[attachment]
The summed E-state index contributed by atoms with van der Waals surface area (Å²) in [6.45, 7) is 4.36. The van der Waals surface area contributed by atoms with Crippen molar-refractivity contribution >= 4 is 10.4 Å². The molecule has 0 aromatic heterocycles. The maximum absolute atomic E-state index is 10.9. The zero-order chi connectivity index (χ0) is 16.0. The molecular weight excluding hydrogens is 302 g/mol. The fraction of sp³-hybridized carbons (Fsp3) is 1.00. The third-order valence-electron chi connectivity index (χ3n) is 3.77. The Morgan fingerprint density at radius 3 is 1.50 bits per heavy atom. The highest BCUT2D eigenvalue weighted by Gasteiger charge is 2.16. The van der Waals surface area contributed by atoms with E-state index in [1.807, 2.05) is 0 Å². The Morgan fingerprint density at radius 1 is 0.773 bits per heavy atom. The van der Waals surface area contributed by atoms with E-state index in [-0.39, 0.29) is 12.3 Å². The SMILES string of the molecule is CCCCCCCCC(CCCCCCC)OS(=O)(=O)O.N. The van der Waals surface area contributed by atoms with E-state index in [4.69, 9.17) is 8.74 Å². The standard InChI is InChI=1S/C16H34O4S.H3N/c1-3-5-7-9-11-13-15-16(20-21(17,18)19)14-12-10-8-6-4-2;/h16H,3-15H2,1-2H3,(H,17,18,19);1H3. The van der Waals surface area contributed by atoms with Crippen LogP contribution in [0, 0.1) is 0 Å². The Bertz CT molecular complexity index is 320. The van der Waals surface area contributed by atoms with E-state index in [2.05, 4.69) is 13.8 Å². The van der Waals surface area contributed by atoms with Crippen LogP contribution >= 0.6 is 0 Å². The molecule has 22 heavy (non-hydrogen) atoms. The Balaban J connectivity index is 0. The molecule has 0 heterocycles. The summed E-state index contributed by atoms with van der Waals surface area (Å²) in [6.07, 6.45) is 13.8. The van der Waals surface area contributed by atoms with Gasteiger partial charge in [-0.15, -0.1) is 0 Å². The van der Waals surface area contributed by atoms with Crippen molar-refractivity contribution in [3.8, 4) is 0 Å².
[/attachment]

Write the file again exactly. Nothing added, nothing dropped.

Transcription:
The summed E-state index contributed by atoms with van der Waals surface area (Å²) in [6.45, 7) is 4.36. The van der Waals surface area contributed by atoms with Crippen molar-refractivity contribution >= 4 is 10.4 Å². The molecule has 0 aromatic heterocycles. The maximum absolute atomic E-state index is 10.9. The zero-order chi connectivity index (χ0) is 16.0. The molecular weight excluding hydrogens is 302 g/mol. The fraction of sp³-hybridized carbons (Fsp3) is 1.00. The third-order valence-electron chi connectivity index (χ3n) is 3.77. The Morgan fingerprint density at radius 3 is 1.50 bits per heavy atom. The highest BCUT2D eigenvalue weighted by Gasteiger charge is 2.16. The van der Waals surface area contributed by atoms with E-state index in [1.807, 2.05) is 0 Å². The Morgan fingerprint density at radius 1 is 0.773 bits per heavy atom. The van der Waals surface area contributed by atoms with E-state index in [-0.39, 0.29) is 12.3 Å². The SMILES string of the molecule is CCCCCCCCC(CCCCCCC)OS(=O)(=O)O.N. The van der Waals surface area contributed by atoms with E-state index in [4.69, 9.17) is 8.74 Å². The standard InChI is InChI=1S/C16H34O4S.H3N/c1-3-5-7-9-11-13-15-16(20-21(17,18)19)14-12-10-8-6-4-2;/h16H,3-15H2,1-2H3,(H,17,18,19);1H3. The van der Waals surface area contributed by atoms with Crippen LogP contribution in [0, 0.1) is 0 Å². The Bertz CT molecular complexity index is 320. The van der Waals surface area contributed by atoms with E-state index in [2.05, 4.69) is 13.8 Å². The van der Waals surface area contributed by atoms with Crippen LogP contribution >= 0.6 is 0 Å². The molecule has 22 heavy (non-hydrogen) atoms. The Balaban J connectivity index is 0. The molecule has 0 heterocycles. The summed E-state index contributed by atoms with van der Waals surface area (Å²) in [6.07, 6.45) is 13.8. The van der Waals surface area contributed by atoms with Gasteiger partial charge in [-0.15, -0.1) is 0 Å². The van der Waals surface area contributed by atoms with Crippen molar-refractivity contribution in [3.8, 4) is 0 Å².